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Letters: Alternative takes on federal shutdown, county commission

I am disappointed by the letters submitted by Rep. Schrader and Sen. Merkley last week.

The only argument either have to offer about their inability to do their job involves conjuring up the specter of the Tea Party spirit? Why hasn’t a budget been passed since 2009, though in 2011 the Democrats controlled both the House and the Senate? This doesn’t seem to be a Tea Party issue, fellows.

It is also sad to see you both perpetuating the partisan lies that there is any true give and take in DC the day after Obama uses blackmail tactics promising to never get the government going again if his wishes are not followed to the letter.

This, Clackamas County neighbors, is how our politicians work. Repeat the same thing over and over, regardless of merit, to brainwash the masses. They are already brainwashed, we don’t have to be and need to remember to vote the liars out — on every level of government — as soon as possible.

Libby Wentz

Gladstone

Shutdown result of Fascism

In their letters to the editor, U.S. Sen. Jeff Merkley and U.S. Rep. Kurt Schrader gave their takes on the events unfolding in Washington DC. I offer this as a third take.

I submit that there is indeed a strategy behind what conservative Republicans are doing. A lesson they learned during the Reagan Administration was that you cannot eliminate social programs by attacking them frontally. From that experience, they developed a strategy that is unfolding today before our eyes. Their strategy? The way to undermine social programs is to create a financial crisis so serious that it can be argued that the nation cannot afford these social programs.

The 2012 election opened the doors of opportunity to implement this conservative Republican strategy. In 2012, 40 newly elected conservative Republicans quickly realized that House Speaker John Boehner was a someone they could intimidate. The Affordable Healthcare Act gave them the “cause celebrae” they could use to distract attention away from their real intentions. Shutting down the government, paired with refusing to increase the debt limit, will create for conservative Republicans the worldwide economic crisis they need to fulfill their goal of undermining our social programs. It is naive to believe that there is no strategy behind what conservative Republicanism is doing at this moment.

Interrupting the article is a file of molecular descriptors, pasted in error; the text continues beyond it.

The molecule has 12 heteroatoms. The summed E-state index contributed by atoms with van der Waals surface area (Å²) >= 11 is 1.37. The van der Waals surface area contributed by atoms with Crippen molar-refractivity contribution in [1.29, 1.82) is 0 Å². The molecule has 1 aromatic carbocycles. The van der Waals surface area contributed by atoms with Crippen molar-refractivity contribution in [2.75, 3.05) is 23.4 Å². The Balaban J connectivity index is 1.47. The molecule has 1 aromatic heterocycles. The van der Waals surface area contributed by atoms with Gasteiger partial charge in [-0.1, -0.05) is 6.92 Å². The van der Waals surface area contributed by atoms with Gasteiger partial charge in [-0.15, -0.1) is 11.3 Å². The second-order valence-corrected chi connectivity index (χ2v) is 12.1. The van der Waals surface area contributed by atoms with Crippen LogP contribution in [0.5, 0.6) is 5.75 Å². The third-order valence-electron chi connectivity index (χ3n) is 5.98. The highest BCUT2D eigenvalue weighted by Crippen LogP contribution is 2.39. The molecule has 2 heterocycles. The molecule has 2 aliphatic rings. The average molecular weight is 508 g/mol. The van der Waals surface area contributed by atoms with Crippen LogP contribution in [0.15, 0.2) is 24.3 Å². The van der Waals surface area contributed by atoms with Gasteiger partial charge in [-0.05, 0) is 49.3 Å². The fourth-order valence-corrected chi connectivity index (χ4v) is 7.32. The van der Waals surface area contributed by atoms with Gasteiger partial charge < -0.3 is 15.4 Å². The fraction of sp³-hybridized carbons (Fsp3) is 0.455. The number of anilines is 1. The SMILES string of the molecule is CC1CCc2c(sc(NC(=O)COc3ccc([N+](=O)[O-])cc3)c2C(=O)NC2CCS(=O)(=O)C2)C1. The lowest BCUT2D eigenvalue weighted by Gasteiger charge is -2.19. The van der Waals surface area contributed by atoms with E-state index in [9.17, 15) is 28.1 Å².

Secondly; in order to understand today’s Republicanism, one has to have a grasp of the political system Fascism. The problem with studying Fascism as a political system now is that political scientists demonize it. Some 60 years ago Dr. Edward McNall Burns of Rutgers University examining the Fascist governments of Italy, Spain and Germany identified these common tenets:

No. 1, Fascism is a corporate state; No. 2, Fascism represents the enthronement of big capitalists by capitalists; No. 3, The Fascist spirit is will — not intellect. It is faith over intellectualism; No. 4, The Fascist state is to be governed by the elite; No. 5, Capitalists are the socially productive class; No. 6, Individual and class interests are subordinate to the interest of the state; No. 7, Labor problems will be resolved by the state; No. 8, Warfare is considered exalting and ennobling; No. 9, One party-Fascist, One Press-Fascist, One Education-Fascist; No. 10, Jingoism (extreme nationalism) over internationalism.